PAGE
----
Statistical Analyses

A chi-squared test or Fisher’s exact test was used to compare the categorical variables. An independent t-test was used for continuous valuables, which are expressed as mean±standard deviation. All statistical analyses were done using IBM SPSS version 21.0 (IBM Co., Armonk, NY, USA) and p<0.05 indicated statistical significance.

Results

Patient Characteristics

All 262 patients who had undergone lobectomy were diagnosed as PTMC based on the final pathologic result. The mean age was 45.0±8.9 and 43.8±8.1 years. Among the 262 patients, 227 (94.6%) and 21 (95.5%) were female in the two groups. The dominant lobe of PTMC included the right (n=145), the left (n=116), and the isthmus (n=1). Tumor location was upper (n=39), middle (n=180), or lower (n=43). The mean of tumor size was 5.8±2.4 and 5.9±2.4 mm. Contralateral nodule was detected in 15 (6.3%) and 1 (4.5%). Multifocality was found in 38 (15.8%) and 7 (31.8%), and lymphocytic thyroiditis was found in 51 (21.3%) and 1 (4.5%) in groups 1 and 2 respectively. Central neck dissection (CND) was performed in 173 (66%) patients who were identified as having enlarged LNs intraoperatively. According to the American Joint Committee on Cancer (AJCC) 8th edition, all patients were T1a and 11 patients (4.2%) were N1a. All ETE was minimal and was found for 124 (51.7%) and 16 (72.7%) in the two groups. The mean number of follow-up neck US during the first 5 years was 4.7±0.8 and 5.1±1.2 (p=0.065), but the mean number of follow-up neck US after 5 years postoperatively was 5.6±1.3 and 7.0±1.9 respectively (p=0.002). Shortened neck US interval was 37 (15.4%) and 15 (68.2%) (p< 0.001); total number of follow-up neck US was 10.3±1.5 and 12.1±2.1 (p<0.001); and interval between first operation and last neck US was 132.0± 12.2 and 138.0±10.6 months (p=0.027) in groups 1 and 2 respectively. There was a significant difference in the mean number of follow-up neck US after 5 years postoperatively, shortened interval, total number of follow-up neck US, and interval between the first operation and last neck US (Table 1).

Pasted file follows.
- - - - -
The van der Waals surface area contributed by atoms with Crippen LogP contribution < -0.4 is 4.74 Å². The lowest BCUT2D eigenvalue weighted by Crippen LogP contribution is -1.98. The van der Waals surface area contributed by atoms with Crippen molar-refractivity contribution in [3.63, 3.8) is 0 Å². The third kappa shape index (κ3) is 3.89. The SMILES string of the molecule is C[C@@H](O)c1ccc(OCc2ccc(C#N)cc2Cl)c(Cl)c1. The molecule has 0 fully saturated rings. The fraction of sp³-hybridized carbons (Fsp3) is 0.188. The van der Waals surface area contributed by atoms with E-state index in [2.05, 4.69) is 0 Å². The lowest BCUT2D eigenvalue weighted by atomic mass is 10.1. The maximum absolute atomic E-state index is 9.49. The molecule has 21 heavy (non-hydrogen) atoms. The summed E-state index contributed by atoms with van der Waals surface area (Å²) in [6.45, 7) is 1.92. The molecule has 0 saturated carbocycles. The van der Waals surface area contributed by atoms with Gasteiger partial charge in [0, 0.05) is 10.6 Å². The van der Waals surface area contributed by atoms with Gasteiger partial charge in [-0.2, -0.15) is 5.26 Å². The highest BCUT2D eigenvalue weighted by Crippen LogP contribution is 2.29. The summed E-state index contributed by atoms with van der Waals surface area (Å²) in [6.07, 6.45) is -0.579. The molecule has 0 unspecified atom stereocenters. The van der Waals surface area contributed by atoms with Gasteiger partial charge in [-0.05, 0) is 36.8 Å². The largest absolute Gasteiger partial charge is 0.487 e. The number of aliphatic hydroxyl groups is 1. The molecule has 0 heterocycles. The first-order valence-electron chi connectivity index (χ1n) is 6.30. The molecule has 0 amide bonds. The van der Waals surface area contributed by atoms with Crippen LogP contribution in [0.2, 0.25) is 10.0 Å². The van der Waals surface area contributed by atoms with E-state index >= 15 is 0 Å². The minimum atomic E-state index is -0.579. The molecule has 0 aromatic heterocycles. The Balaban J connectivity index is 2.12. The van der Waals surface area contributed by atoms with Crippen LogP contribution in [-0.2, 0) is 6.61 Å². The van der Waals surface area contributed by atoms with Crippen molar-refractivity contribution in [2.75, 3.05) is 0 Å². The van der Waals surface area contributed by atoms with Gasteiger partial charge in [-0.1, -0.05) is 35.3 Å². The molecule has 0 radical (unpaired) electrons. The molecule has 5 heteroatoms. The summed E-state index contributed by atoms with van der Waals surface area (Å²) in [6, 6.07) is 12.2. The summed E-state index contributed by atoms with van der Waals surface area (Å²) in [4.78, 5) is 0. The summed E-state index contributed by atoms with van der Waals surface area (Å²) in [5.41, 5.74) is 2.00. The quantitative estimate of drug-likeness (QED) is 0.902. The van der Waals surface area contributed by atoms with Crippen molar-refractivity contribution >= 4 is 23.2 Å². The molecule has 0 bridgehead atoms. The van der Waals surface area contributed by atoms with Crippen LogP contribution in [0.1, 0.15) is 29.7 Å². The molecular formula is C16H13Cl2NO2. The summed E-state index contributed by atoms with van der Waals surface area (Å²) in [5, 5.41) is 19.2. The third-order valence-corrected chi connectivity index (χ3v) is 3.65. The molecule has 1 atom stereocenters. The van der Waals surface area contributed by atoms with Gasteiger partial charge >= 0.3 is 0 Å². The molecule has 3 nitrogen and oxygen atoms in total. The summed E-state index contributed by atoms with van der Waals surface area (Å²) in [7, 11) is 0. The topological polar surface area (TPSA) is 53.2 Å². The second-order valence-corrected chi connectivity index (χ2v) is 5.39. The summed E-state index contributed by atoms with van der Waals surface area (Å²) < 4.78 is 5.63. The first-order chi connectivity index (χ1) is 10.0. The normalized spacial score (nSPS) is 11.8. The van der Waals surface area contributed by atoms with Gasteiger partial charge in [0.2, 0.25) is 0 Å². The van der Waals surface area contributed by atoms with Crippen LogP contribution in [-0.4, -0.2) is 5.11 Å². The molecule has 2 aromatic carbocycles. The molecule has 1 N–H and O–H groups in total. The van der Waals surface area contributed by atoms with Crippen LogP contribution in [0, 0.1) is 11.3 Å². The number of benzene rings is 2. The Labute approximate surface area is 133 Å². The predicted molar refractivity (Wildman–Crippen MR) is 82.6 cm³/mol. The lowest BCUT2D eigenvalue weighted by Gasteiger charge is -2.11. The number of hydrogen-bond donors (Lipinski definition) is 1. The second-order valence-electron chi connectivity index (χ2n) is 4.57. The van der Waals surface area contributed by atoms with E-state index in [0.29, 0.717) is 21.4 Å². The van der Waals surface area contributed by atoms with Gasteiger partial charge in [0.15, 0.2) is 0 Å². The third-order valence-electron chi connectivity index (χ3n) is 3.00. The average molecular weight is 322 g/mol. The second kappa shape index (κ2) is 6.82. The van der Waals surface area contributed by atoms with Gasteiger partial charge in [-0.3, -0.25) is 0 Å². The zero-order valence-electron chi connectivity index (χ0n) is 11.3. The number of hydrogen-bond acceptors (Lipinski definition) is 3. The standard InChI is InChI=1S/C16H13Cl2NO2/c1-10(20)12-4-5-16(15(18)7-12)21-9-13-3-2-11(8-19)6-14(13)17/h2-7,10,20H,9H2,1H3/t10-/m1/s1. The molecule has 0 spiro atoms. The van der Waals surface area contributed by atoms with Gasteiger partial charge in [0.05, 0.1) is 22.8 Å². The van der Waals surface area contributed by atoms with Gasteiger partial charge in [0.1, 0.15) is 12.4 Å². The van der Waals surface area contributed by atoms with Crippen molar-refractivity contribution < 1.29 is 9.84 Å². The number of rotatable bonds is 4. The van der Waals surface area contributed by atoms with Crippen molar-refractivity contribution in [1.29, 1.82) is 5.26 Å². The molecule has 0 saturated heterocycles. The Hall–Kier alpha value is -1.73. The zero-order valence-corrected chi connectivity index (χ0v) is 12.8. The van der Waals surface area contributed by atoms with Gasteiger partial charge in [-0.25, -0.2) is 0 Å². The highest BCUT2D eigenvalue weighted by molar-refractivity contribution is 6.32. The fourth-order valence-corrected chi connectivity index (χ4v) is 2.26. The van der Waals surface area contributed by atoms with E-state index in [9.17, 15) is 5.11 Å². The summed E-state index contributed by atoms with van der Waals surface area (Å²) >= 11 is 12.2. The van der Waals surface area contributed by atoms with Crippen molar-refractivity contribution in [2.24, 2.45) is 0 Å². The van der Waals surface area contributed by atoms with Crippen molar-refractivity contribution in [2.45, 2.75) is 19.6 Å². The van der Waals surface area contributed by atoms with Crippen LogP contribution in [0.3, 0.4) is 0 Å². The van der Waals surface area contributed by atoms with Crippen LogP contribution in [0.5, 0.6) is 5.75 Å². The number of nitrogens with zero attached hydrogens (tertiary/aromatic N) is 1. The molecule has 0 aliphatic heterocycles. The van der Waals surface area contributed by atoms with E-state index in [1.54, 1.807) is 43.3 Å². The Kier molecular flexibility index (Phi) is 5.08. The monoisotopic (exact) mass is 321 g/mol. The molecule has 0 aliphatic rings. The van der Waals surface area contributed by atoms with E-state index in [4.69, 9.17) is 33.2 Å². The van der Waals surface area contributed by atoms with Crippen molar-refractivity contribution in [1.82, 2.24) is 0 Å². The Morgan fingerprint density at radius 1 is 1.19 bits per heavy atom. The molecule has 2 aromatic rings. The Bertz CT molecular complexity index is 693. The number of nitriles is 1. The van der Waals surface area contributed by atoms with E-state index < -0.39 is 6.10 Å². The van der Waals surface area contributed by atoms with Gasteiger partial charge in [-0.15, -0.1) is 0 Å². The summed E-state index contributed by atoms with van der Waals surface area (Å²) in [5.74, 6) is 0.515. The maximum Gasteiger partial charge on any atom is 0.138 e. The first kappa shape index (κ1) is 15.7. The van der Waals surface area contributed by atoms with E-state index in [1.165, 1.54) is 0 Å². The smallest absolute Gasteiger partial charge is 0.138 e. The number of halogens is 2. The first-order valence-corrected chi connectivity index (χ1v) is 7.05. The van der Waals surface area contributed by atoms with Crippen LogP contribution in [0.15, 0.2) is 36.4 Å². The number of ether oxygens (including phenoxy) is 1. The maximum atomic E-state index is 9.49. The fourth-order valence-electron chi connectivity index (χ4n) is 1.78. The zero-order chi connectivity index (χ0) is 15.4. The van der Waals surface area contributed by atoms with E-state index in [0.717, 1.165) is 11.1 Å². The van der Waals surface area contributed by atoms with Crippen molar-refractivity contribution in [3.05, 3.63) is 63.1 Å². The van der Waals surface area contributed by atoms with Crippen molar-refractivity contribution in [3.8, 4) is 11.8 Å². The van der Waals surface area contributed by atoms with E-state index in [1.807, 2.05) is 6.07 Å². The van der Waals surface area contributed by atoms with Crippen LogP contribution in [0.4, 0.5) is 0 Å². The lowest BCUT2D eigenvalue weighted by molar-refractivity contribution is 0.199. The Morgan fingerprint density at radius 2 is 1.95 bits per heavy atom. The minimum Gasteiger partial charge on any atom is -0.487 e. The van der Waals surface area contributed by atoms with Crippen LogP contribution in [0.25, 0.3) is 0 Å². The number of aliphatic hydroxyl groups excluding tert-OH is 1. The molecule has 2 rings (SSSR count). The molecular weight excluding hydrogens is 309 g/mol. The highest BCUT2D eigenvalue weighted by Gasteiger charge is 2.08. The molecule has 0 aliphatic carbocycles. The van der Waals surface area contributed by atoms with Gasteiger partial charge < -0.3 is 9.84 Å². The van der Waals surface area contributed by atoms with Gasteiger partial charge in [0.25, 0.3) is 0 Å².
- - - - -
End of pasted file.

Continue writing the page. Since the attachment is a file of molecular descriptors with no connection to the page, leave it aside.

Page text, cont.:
Clinicopathological characteristics of patients

Characteristic Group 1 (n=240) Group 2 (n=22) p value
Age (yr) 45.0±8.9 43.8±8.1 0.520
Gender 0.086
Female 227 (94.6) 21 (95.5)
Male 13 (5.4) 1 (4.5)
Dominant lobe 0.401
Right 131 (54.6) 14 (63.6)
Left 108 (45) 8 (36.4)
Isthmus 1 (0.4) 0
Tumor location 0.339
Upper 32 (13.3) 7 (31.8)
Middle 170 (70.8) 10 (45.5)
Lower 38 (15.8) 5 (22.7)
Multifocality 38 (15.8) 7 (31.8) 0.074
Contralateral nodule 15 (6.3) 1 (4.5) NA
Lymphocytic thyroiditis 51 (21.3) 1 (4.5) 0.089
Tumor size (mm) 5.8±2.4 5.9±2.4 0.774
T1a* 240 (100) 22 (100) NA
N1a 10 (4.2) 1 (4.5) NA
CND 158 (65.8) 15 (68.2) 0.824
Minimal ETE 124 (51.7) 16 (72.7) 0.058
Number of performed US (≤5 yr) 4.7±0.8 5.1±1.2 0.065
Number of performed US (>5 yr) 5.6±1.3 7.0±1.9 0.002
Shortened US interval 37 (15.4) 15 (68.2) <0.001
Total number of performed US 10.3±1.5 12.1±2.1 <0.001
Interval between last US and 1st operation (month) 132.0±12.2 (121-180) 138.0±10.6 (120-159) 0.027

*T1a tumor ≤1 cm in greatest dimension.

N1a metastasis to level VI or VII lymph nodes.

Values are presents as mean±standard deviation or number (%).

CND: central neck dissection, ETE: extrathyroidal extension, LN: lymph node, NA: not applicable, US: ultrasonography



Shortened Neck US Interval